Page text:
With all the waterways in Broadland, water transport was the way we carried out trade before the coming of the railways. The high point of the development of boats for this trade was the Norfolk wherry. With just one sail to handle, this vessel could be sailed by one man, although the assistance of  boy was helpful. Wheat and malting barley were taken downstream for transhipment to larger craft, or upstream to Norwich, while coal was carried by wherry upstream from Yarmouth. Lime was another common cargo.


Although the use of the wherry for transport had ceased by the middle 20th century, the importance of water transport continued on the river Yare well into living memory. Sea-going coasters carried coal and timber up to Norwich, and fruit juice from South America to Carrow Works for Robinson’s Barley Water; scrap metal was exported from Wensum wharf. This trade petered out about thirty years ago, and now all the river transport beyond the sea ports is leisure craft.





In Victorian times, and even into the 1950s, the weather and the changing seasons seldom disrupted train services. Flooding may have been a problem, but there was no difficulty about leaves on the line; trees were kept well back from the track to avoid conflagrations arising from sparks from the chimneys of steam engines. If the wind blew a few leaves under the train the large wheels and heavy superstructure of these locomotives would make short work of them.

The 60 ft rails held together with fishplates could accommodate the most extreme temperatures without buckling. Now we have welded rails the passage of the trains is quieter it is true, but every year on hot days there are delays and cancellations caused by the expansion of the track.

Reliable semaphore signals.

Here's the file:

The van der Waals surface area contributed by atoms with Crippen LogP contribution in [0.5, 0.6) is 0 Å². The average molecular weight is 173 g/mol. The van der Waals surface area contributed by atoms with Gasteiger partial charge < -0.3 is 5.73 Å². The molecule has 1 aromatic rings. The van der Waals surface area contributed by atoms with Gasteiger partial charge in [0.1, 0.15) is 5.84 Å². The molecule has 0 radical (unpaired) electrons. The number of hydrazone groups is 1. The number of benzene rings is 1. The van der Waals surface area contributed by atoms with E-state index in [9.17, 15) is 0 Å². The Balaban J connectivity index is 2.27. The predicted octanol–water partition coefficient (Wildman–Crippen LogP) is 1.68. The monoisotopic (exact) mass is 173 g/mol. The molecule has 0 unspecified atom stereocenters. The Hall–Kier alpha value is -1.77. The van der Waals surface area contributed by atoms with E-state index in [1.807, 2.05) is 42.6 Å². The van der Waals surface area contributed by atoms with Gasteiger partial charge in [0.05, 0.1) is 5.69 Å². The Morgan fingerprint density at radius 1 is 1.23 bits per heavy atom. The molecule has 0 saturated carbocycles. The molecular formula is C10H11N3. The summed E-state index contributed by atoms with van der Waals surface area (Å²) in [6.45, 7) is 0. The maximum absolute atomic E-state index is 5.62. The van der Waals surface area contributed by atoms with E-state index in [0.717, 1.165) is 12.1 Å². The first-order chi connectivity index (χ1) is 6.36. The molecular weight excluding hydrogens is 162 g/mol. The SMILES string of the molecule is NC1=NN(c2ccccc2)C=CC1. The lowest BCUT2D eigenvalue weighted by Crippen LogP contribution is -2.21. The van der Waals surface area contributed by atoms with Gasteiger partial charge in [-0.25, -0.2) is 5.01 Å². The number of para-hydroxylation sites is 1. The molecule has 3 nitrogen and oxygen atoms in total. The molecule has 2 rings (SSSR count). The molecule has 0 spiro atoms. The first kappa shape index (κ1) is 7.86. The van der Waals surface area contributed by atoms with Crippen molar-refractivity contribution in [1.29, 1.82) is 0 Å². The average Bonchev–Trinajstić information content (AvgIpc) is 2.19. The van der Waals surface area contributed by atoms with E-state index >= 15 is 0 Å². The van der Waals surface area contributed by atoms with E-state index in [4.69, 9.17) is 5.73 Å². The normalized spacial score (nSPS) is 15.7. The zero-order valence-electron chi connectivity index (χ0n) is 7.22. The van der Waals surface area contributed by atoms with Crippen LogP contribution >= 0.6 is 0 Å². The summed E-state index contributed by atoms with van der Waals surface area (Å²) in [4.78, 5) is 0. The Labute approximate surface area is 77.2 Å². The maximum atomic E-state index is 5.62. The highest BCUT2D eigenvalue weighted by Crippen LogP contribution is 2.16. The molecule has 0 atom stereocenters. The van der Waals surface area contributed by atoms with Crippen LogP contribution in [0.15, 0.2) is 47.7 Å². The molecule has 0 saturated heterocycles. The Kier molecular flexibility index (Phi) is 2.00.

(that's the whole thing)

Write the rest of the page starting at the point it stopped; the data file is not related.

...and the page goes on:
Most recently we have had a catastrophic failure of all the colour-light signals on the Norwich to Cambridge line, caused by lightning strikes. The whole system was permanently stuck at red (which I suppose is slightly better than being stuck at green). To make things worse, the spare parts required had to be ordered from Germany. Semaphore signals never suffered in this way; these old signals were only removed from this stretch of line a few years ago, after more than a hundred and fifty years of faultless service. It hasn’t taken long for the modern signalling infrastructure to reveal its flaws.

The collision between a Cambridge bound train and a farm tractor, which happened about a year ago, was caused because (with the ending of semaphore signalling) the number of signal boxes on the line was drastically reduced. The signalman in the box at Cambridge made a mistake because, when called on the trackside phone, gave the tractor driver permission to cross. The train was already nearly upon him, and although luckily no one was killed, there was a terrible collision. Being so far from the scene must have had an effect; no signalman who had just let a train past his box would have allowed someone to cross. Also, having so much more work to do, with all the other signal boxes closed, it is perhaps not surprising that the mistake was made.

These problems are the result of recent updating on the railway. They haven’t made the trains run any faster, but they have certainly saved money on wages. Do not get me wrong; I fully accept the need to modernise a method of transport that was begun almost 200 years ago, but these improvements should be to enhance safety, not solely to protect the bottom line. They should result in a better service at all times. It should not be so easy for the vagaries of the weather, or the tiredness of the operatives, to disrupt things so badly. It ought to be possible to devise systems that would end the problem of leaves on the line for example; it might be a start to return to the old procedure of cutting back the undergrowth on embankments and cuttings along the line.